The Central Laser Facility at 40
15 Mar 2018
- Emily Cooke



Last year, the CLF celebrated its fortieth anniversary. Here we provide a brief history of the facility and relive four decades of incredible laser science.




At 12:06 on Monday 20th June 1977, the chairman of the Science Research Council, Sir Sam Edwards, pressed FIRE on the Neodymium Glass Laser. A number of loud bangs - accompanied by the sounds of popping champagne corks and cheers of celebration - heralded the beginning of what would become a new era of British laser science. The Central Laser Facility (CLF) was born.

Nearly half a century, 9 lasers, 6 directors and 6 spin-off companies later, the modern CLF as we know it, is bigger and stronger than ever. Situated a mile off the A34 at the Rutherford Appleton Laboratory, the CLF is a facility for the future. We break boundaries; our research is published in high-quality journals and our technology touches people's lives. Our science is – and always has been – innovating. 


Our story doesn't begin with the inauguration day in 1977. In fact, you have to wind the clock back another three years, to July 17th 1974. On this day, committee members from the Science Research Council, gathered to discuss a rather interesting proposal from the Director of the Rutherford Appleton Laboratory at the time, Godfrey Stafford.  The plan was to build a unique facility – unlike anything seen in the UK before – that would allow scientists to produce and study high-density plasma.

Over the next year, Stafford and other scientists presented their case to the committee.  They had a strong argument behind them. The climate was right, laser technology was advancing in leaps and bounds and the UK had no intention of falling behind. If we wanted to become a world-leader in this field, we needed a base, and where better than the Harwell Campus, a site steeped in history - a hub of British science since the Second World War. Instead of fighting over access to lasers at private institutions, one central site would provide the facilities for scientists from all over the world to complete cutting-edge research in the UK. In October 1975, the team were given the green light from the Government.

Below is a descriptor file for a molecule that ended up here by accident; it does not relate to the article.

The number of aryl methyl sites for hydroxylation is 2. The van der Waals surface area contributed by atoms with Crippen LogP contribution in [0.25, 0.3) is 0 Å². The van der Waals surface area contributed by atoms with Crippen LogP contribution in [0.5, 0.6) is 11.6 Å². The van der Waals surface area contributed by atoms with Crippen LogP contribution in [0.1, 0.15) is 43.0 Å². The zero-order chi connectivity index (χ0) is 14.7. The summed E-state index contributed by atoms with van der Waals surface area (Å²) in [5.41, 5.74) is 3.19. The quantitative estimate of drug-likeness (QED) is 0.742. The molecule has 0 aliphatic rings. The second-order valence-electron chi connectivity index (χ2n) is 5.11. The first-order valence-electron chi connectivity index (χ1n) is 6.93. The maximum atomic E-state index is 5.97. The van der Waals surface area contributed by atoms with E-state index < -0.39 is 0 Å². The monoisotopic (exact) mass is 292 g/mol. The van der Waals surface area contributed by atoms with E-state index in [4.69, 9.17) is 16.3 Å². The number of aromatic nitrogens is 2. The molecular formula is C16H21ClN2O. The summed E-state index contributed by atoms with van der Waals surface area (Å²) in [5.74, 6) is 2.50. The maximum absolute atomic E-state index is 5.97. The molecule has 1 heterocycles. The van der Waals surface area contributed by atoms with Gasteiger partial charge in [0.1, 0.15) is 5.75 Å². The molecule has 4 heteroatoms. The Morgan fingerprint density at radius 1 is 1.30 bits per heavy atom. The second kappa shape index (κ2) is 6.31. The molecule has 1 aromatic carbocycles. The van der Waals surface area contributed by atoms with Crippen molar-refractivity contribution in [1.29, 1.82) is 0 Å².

Flash forward four decades and the CLF has changed almost beyond recognition. From humble beginnings with a single laser, we now employ more than 100 full-time staff who work day - and often night (!) to ensure that scientists from all over the world can complete ground-breaking research. Our extensive graduate, sandwich student and work experience schemes mean that the CLF has a continuous turnover of fresh, young talent. Together with our diverse public engagement programme, these schemes symbolise our ethos of striving to inspire the next generation of STEM students.

Education and employee enrichment is really valued here. For example - since 2000 - 166 people have completed the CLF's skills training programme, which provides PhD students and established scientists new to the field, the opportunity to develop the key skills required to run high-power laser experiments. 


The department provides a fast-paced, dynamic environment within a community that has always kept a deep passion for the wonderful world of laser physics at its heart.  We currently have five fully-operational laser facilities at RAL; Vulcan, Artemis, Astra-Gemini, Octopus and Ultra. Previous lasers included Sprite (1982), which was an e-beam-pumped krypton fluoride (KrF) laser and its successor Titania (1996). Our spin-off companies have been purchased for millions of dollars and technology developed on site has gone on to win national awards.

With the advancement of modern technology at an almost incomprehensible rate, it is easy to see the impact that lasers have had on this technological explosion. Lasers are all around us, from the blue-ray DVD players in our homes to the lasers in eye surgery. Looking back it is hard to think that so much has changed here in the space of 40 years, yet technology has expanded so quickly in such a short space of time that it is actually quite awe-inspiring to fathom what the CLF will look like after 50 or even 60 years. New lasers? Higher intensities? We'll have to wait and see​


Further information regarding the 40 year celebrations can be found here.

To learn more about the CLF and its world-class laser facilities, please follow this link.

Contact: Cooke, Emily (STFC,RAL,ISIS)